Considering the stock price in past three month, $52.25 seems a fair price to buy the stock. And you should be perfectly happy since you initially wanted to buy it at $55 per share.

Wow! It's better than buying the stock in a way I used to do.

(3). Sell a call to make a profit even more

There is more to it than that.


After you bought 1,000 shares of RIM, you can make a further profit by selling a call option for this stock.

In a bad scenario, for example, the price of RIM may fall from $55 to $50 after you bought the shares. In such case, just sell 10 call options with the strike price of $55 to receive a premium.
And now, you are holding a position with which you can make money regardless of the direction of the stock price.

Sounds great, but I don't understand why that happens.

OK, let's see what happens after trading the options.
First, the calls you sold expire worthless if the stock price falls or stays flat. You gain as a profit all the premium that you received when you sold the options.
In this case, you can repeat the same process and keep selling 10 call options until the options get exercised.

Secondly, if the stock price rises above $55, the options you sold are exercised and you are required to sell your 1,000 shares of RIM at $55 per share.

Remember that you initially bought the stock at $52.25 (in total with the premium of the options) per share. So you get capital gain of $2.75 ($55 - $52.25) per share, and thus $2,750 in this trade. ($2.75 * 1,000 shares. Remember that 1 option contract covers 100 shares of stock, and you sold 10 options, which totals 1,000 shares of stock worth.)
Additionally, you can keep the premium that you received by selling the calls as a profit. It's a great outcome, isn't it?

Covered Call Trading
I see! There is no risk in the exercise of a call option when I hold stocks to cover it, right?

That's right.
A call option that is covered by its underlying asset is called Cavered Call.

As opposed to that, a call that is not covered buy its underlying asset is called Naked Call. In general, it is very risky to sell a naked call.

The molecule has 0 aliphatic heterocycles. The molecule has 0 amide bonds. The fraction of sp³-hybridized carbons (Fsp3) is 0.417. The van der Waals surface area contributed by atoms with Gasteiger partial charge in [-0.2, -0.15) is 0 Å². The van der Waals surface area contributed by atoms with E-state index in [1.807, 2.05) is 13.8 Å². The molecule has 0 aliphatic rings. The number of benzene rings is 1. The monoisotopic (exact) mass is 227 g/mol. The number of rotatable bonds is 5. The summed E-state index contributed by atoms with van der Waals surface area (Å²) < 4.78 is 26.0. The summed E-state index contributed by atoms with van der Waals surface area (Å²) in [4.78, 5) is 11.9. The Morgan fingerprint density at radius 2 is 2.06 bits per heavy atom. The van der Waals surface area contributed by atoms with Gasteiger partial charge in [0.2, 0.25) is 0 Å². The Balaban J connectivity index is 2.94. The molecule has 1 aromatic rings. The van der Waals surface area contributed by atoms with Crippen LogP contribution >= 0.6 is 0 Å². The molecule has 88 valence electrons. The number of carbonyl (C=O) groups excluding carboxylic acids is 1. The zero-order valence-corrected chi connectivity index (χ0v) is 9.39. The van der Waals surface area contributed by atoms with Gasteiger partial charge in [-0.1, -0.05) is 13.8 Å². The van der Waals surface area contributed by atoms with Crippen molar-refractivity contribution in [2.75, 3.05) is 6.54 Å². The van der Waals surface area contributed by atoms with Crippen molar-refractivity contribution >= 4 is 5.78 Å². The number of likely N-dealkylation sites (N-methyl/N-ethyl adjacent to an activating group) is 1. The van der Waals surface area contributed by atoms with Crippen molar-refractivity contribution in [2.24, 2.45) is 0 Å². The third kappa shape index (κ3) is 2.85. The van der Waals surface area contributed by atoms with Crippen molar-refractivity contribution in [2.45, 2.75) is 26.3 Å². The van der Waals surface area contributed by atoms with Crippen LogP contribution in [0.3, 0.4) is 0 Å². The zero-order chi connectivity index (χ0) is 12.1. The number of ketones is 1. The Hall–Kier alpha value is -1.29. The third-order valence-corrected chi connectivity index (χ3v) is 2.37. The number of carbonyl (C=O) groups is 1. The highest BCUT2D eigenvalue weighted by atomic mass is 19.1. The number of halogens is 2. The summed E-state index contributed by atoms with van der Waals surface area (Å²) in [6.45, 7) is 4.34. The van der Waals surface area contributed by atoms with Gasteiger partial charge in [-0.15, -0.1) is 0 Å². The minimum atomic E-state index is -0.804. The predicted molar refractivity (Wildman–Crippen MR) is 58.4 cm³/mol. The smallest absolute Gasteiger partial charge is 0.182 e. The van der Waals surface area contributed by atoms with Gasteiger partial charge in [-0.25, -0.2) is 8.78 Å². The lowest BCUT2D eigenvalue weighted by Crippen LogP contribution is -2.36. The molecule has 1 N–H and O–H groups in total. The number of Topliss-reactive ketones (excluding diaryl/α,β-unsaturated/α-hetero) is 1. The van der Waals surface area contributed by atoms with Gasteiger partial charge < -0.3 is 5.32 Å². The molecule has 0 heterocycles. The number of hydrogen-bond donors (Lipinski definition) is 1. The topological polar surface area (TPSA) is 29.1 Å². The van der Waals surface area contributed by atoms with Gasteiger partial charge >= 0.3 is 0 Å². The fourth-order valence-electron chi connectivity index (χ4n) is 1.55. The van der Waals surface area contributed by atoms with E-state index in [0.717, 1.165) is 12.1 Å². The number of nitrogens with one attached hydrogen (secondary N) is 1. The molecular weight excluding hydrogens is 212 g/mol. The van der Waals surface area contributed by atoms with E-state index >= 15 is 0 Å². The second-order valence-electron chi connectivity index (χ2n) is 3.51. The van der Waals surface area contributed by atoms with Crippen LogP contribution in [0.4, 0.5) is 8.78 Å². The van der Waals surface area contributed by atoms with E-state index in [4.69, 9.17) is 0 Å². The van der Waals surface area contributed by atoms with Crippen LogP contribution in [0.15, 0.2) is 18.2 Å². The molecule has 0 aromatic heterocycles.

I prefer not to be naked.

Summary of Covered Call

Let's recap the trade here.
You start out with selling put options on the stock you were willing to buy.
Somehow at this point, you were already in a position where you could make a profit if the stock price goes up, goes down, or even stays flat.

Isn't that awesome?
Investors generally bet on a direction of the market, but I can win a trade no matter what the direction is if I use options.

I need to give you a couple of warnings about the trade we discussed.
First, you need $55,000 to buy 1,000 shares of the stock in your trading account in preparation for the option exercise.
Secondly, you could suffer a loss in total if the stock price plummets 50%, for example, in a short period. In such cases, the option premium cannot cover all the loss of the stock you hold.

Some traders speak of trading coverd call as if it were "trading like bookies", but you do have a risk in all kinds of trading.

That being said, it is true that covered call is a trade with a high winning chance if you choose a right stock and right options.

A strategy like this in trading options is often hard to understand for those who has never traded options. As you get used to options, however, it becomes more natural to you.

Well, trading options is certainly interesting. I'll keep on studying it.